Yes, it's your fault
In the wake of House Speaker John Boehner's embarrassing failure
to pass legislation that would prevent a government shutdown, there's been a lot
in Washington, D.C. about how Boehner faces a monumentally difficult challenge when it comes to managing his conservative conference. It's a storyline that even Boehner seems eager to embrace:
A clearly frustrated Boehner seemed to realize that he leads a conference where no plan is quite good enough. There are frequently about 30 Republicans who oppose leadership’s carefully crafted plans — just enough to mess things up. A reporter asked him whether he has a new idea to resolve the government funding fight. He laughed and said, “No.”
“Do you have an idea?” he asked the reporters. “They’ll just shoot it down anyway.”
Here's the thing: While it's absolutely true that Boehner faces an impossible challenge when it comes to passing legislation with nothing but Republican support, that's a only a problem because he's decided to make it one. It's within his power to pursue legislation that receives support from Democrats as well as Republicans, but at least so far, he's made the political decision not to go that route.
Normally, it takes 218 votes to pass a bill in the House. Currently, thanks to open seats, it takes 217 votes, but in either case, the story is basically the same: There are only 233 House Republicans, which means that to pass any partisan bill, he needs more than 93 percent of them to support his position.
It's insane to pursue a strategy that depends on winning more than 93 percent of the GOP conference, especially when anything that could pass on such a narrowly partisan basis would be dead on arrival in the Senate, let alone on the president's desk.
Instead of trying to appease the right, Boehner should move to the middle, and form a coalition with Democrats to create a governing majority in the House. I'm sure people in D.C. think that's crazy talk, but to anyone looking at the situation from the outside, it's common sense: Republicans lost the last presidential election, lost seats in the Senate, and lost the popular vote in the House, only hanging onto their slim majority thanks to gerrymandering.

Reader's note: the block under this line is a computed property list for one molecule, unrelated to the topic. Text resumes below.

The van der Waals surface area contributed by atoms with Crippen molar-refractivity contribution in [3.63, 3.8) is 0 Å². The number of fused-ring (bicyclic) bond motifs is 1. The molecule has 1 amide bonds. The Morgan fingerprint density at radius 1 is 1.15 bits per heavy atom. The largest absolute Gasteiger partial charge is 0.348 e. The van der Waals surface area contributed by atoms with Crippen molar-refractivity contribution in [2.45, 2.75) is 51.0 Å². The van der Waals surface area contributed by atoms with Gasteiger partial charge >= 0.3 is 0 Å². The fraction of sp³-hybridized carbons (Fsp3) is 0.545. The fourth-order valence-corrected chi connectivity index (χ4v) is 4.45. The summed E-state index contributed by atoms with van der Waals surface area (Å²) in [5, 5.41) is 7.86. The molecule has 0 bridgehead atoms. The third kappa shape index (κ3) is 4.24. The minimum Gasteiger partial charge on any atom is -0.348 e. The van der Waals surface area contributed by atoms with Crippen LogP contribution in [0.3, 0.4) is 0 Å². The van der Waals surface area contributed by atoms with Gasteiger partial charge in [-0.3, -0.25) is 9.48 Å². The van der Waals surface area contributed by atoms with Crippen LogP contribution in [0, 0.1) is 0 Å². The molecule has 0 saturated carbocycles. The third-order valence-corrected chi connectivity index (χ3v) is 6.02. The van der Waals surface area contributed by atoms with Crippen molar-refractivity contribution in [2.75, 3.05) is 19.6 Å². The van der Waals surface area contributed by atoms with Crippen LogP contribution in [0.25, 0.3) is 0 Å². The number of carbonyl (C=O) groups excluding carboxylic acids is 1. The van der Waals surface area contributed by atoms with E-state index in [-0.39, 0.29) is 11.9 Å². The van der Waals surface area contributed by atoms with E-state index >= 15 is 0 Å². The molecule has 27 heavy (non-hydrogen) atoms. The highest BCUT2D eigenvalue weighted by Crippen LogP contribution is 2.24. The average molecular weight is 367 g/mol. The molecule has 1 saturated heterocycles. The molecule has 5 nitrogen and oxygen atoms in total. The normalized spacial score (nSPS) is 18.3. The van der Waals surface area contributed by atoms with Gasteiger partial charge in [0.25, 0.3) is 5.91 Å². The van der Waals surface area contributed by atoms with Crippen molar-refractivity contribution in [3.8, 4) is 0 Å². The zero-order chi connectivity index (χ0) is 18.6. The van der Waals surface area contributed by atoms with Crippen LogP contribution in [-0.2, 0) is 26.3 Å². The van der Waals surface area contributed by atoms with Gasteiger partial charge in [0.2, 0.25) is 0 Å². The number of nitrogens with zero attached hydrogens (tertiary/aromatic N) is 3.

If Republicans want to govern as though they have a far-right mandate, then their first order of business should be to actually win that mandate at the voting booth, but if they're going to try to force their agenda on an unsupportive public, then they really should at least demonstrate a basic level of competence by being able to do simple things like passing legislation to keep the government open. Instead of that, however, what we're seeing is a GOP that not only can't take care of the basics, but seems to believe that their inability to function is a source of political leverage.
The most common explanation of John Boehner's behavior is that he's afraid of a rebellion from his party's right flank, but if he's more afraid of his fellow Republicans than they are of him, then he's underestimating his own political influence. It wasn't that long ago that these very same Republicans elected him Speaker, and they weren't doing it simply to be nice. They were doing it because they didn't have any other viable alternative.
When it comes down it, Boehner is going to have come up with a legislative strategy that involves getting substantial Democratic support. There is no other viable alternative. And the quicker he can bring himself to that inevitable conclusion, the better off everyone will be.
9:32 AM PT:
"I like John Boehner," says Reid, "but he's gotta break away from the people that are hurting our country."